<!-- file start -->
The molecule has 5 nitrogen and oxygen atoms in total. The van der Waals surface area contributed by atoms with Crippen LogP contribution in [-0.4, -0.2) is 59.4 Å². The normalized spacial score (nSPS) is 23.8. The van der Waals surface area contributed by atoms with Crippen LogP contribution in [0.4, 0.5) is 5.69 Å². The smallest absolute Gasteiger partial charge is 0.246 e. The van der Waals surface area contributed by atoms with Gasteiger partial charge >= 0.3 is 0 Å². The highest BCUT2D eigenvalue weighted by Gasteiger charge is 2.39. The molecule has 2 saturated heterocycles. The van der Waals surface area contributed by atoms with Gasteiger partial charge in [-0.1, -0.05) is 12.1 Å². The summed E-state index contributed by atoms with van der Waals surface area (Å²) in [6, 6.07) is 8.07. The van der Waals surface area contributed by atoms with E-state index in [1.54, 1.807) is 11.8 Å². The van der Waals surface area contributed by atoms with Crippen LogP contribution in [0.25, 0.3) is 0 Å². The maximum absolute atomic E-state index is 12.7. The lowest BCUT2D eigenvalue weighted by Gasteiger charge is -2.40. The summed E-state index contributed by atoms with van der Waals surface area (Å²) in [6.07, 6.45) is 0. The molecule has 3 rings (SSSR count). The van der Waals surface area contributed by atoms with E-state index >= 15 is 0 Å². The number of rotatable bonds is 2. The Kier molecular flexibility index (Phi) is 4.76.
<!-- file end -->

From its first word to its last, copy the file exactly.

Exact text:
The molecule has 5 nitrogen and oxygen atoms in total. The van der Waals surface area contributed by atoms with Crippen LogP contribution in [-0.4, -0.2) is 59.4 Å². The normalized spacial score (nSPS) is 23.8. The van der Waals surface area contributed by atoms with Crippen LogP contribution in [0.4, 0.5) is 5.69 Å². The smallest absolute Gasteiger partial charge is 0.246 e. The van der Waals surface area contributed by atoms with Gasteiger partial charge >= 0.3 is 0 Å². The highest BCUT2D eigenvalue weighted by Gasteiger charge is 2.39. The molecule has 2 saturated heterocycles. The van der Waals surface area contributed by atoms with Gasteiger partial charge in [-0.1, -0.05) is 12.1 Å². The summed E-state index contributed by atoms with van der Waals surface area (Å²) in [6, 6.07) is 8.07. The van der Waals surface area contributed by atoms with E-state index in [1.54, 1.807) is 11.8 Å². The van der Waals surface area contributed by atoms with Crippen LogP contribution in [0.25, 0.3) is 0 Å². The maximum absolute atomic E-state index is 12.7. The lowest BCUT2D eigenvalue weighted by Gasteiger charge is -2.40. The summed E-state index contributed by atoms with van der Waals surface area (Å²) in [6.07, 6.45) is 0. The molecule has 3 rings (SSSR count). The van der Waals surface area contributed by atoms with E-state index >= 15 is 0 Å². The number of rotatable bonds is 2. The Kier molecular flexibility index (Phi) is 4.76.